The Emperor Constantine dedicated his whole life to the good of the Church and did so much good for her that he merited the appellation "Equal of the Apostles". From his time, state institutions, laws and military service began to be oriented toward the requirements which are contained in Christianity.

Besides the edicts mentioned, one may indicate the following measures and actions of the Emperor Constantine on behalf of Christianity ­ in chronological order: He stopped the pagan games; freed the clergy from civic obligations and Church lands from general taxes; abolished execution by crucifixion; permitted the freeing of slaves at churches without special formalities, which were very difficult in the civil courts; forbade private persons to offer sacrifices to idols and to turn to divination at home, reserving this right only to societies; commanded that Sunday be celebrated throughout the whole empire; in protecting Christian virgins, he abolished the laws which the Romans had against celibacy; he granted the Church the right to receive property by bequest; permitted Christians to occupy the highest state posts; ordered Christian churches to be built and forbade imperial statues and images to be carried therein as was customary in pagan temples.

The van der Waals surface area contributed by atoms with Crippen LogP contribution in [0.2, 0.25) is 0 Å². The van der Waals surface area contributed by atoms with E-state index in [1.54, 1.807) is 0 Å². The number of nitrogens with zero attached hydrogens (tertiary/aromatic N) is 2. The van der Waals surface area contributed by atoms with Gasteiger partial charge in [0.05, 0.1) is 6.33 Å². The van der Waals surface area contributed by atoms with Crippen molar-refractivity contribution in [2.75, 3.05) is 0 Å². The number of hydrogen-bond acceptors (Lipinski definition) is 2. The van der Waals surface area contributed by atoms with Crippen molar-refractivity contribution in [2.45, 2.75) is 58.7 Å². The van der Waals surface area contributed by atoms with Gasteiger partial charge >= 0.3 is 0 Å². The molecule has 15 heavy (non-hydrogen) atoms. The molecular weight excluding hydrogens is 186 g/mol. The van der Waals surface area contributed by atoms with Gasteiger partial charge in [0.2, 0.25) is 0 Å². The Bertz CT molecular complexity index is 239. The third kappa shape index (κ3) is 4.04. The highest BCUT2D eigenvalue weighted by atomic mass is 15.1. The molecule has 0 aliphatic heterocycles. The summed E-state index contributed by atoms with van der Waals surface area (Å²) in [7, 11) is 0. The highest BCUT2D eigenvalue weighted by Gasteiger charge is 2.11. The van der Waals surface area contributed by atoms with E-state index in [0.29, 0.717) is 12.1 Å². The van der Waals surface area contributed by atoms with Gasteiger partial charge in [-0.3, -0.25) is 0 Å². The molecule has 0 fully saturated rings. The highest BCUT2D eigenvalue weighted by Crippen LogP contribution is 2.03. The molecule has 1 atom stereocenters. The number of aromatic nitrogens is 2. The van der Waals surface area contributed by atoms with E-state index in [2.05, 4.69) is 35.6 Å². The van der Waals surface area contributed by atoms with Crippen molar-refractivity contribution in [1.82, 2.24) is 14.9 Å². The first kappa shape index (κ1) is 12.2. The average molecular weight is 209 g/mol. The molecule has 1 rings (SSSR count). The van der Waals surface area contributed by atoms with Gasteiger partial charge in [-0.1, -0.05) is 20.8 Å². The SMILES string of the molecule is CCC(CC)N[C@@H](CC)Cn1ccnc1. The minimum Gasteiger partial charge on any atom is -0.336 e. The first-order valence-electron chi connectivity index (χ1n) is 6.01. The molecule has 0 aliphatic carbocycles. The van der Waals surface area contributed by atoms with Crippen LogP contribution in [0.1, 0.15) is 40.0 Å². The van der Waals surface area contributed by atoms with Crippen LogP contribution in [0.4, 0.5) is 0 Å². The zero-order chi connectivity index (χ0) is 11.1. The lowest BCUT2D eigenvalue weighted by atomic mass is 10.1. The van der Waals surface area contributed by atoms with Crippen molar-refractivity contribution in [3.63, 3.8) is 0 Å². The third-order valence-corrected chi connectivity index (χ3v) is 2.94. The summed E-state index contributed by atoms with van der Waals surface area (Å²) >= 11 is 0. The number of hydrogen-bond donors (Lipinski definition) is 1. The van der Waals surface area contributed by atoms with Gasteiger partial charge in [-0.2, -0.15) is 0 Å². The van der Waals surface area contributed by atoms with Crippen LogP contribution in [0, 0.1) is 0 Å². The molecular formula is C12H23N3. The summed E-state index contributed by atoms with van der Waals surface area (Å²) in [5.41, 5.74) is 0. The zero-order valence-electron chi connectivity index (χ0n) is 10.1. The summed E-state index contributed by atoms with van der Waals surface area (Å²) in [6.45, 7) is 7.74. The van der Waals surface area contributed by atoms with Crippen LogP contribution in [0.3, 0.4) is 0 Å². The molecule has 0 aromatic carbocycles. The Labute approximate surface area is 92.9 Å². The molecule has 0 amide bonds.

The Emperor Constantine encountered opposition in Rome most of all, where the pagan party was powerful. This opposition by the pagans was revealed in particular during the celebration by Constantine of the twentieth anniversary of his reign and cooled him towards the former capital of the state. Finally, he completely left Rome, founded a new Christian capital on the shores of the Bosporus and invited Christian bishops to solemnly consecrate it, having named it Constantinople. In place of pagan temples in this new capital of the empire they began to raise up Christian churches, and in place of statues of pagan gods ­ sacred depictions.